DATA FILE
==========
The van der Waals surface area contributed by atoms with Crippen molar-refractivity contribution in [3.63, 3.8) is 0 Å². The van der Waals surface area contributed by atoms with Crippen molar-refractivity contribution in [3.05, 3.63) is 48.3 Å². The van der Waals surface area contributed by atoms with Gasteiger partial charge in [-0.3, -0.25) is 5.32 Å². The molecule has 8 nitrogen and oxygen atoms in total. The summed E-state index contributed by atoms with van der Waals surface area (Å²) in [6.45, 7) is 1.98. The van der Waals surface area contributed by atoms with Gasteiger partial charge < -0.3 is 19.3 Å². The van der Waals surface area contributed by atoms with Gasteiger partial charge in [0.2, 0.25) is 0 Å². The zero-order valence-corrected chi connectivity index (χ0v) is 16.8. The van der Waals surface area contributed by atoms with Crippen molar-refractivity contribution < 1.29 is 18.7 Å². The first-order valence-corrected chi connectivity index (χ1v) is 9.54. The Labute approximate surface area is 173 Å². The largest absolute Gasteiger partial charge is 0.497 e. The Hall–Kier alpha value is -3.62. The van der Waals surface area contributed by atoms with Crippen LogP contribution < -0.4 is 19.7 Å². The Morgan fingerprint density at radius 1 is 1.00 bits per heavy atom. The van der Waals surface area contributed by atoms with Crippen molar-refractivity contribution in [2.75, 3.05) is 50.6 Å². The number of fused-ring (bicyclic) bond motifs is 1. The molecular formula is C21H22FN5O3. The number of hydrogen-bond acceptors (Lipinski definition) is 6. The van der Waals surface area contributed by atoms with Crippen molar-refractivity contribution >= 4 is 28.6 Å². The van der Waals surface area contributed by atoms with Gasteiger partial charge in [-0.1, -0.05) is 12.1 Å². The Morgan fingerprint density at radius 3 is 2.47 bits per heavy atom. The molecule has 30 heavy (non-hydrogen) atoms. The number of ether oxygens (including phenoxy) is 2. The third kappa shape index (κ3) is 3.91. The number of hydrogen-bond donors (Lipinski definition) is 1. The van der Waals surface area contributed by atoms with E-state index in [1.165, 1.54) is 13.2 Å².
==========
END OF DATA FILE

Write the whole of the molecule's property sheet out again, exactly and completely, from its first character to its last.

The van der Waals surface area contributed by atoms with Crippen molar-refractivity contribution in [3.63, 3.8) is 0 Å². The van der Waals surface area contributed by atoms with Crippen molar-refractivity contribution in [3.05, 3.63) is 48.3 Å². The van der Waals surface area contributed by atoms with Gasteiger partial charge in [-0.3, -0.25) is 5.32 Å². The molecule has 8 nitrogen and oxygen atoms in total. The summed E-state index contributed by atoms with van der Waals surface area (Å²) in [6.45, 7) is 1.98. The van der Waals surface area contributed by atoms with Gasteiger partial charge < -0.3 is 19.3 Å². The van der Waals surface area contributed by atoms with Gasteiger partial charge in [0.2, 0.25) is 0 Å². The zero-order valence-corrected chi connectivity index (χ0v) is 16.8. The van der Waals surface area contributed by atoms with Crippen molar-refractivity contribution < 1.29 is 18.7 Å². The first-order valence-corrected chi connectivity index (χ1v) is 9.54. The Labute approximate surface area is 173 Å². The largest absolute Gasteiger partial charge is 0.497 e. The Hall–Kier alpha value is -3.62. The van der Waals surface area contributed by atoms with Crippen LogP contribution < -0.4 is 19.7 Å². The Morgan fingerprint density at radius 1 is 1.00 bits per heavy atom. The van der Waals surface area contributed by atoms with Crippen molar-refractivity contribution in [2.75, 3.05) is 50.6 Å². The number of fused-ring (bicyclic) bond motifs is 1. The molecular formula is C21H22FN5O3. The number of hydrogen-bond acceptors (Lipinski definition) is 6. The van der Waals surface area contributed by atoms with Crippen molar-refractivity contribution >= 4 is 28.6 Å². The van der Waals surface area contributed by atoms with Gasteiger partial charge in [-0.1, -0.05) is 12.1 Å². The Morgan fingerprint density at radius 3 is 2.47 bits per heavy atom. The molecule has 30 heavy (non-hydrogen) atoms. The number of ether oxygens (including phenoxy) is 2. The third kappa shape index (κ3) is 3.91. The number of hydrogen-bond donors (Lipinski definition) is 1. The van der Waals surface area contributed by atoms with E-state index in [1.165, 1.54) is 13.2 Å².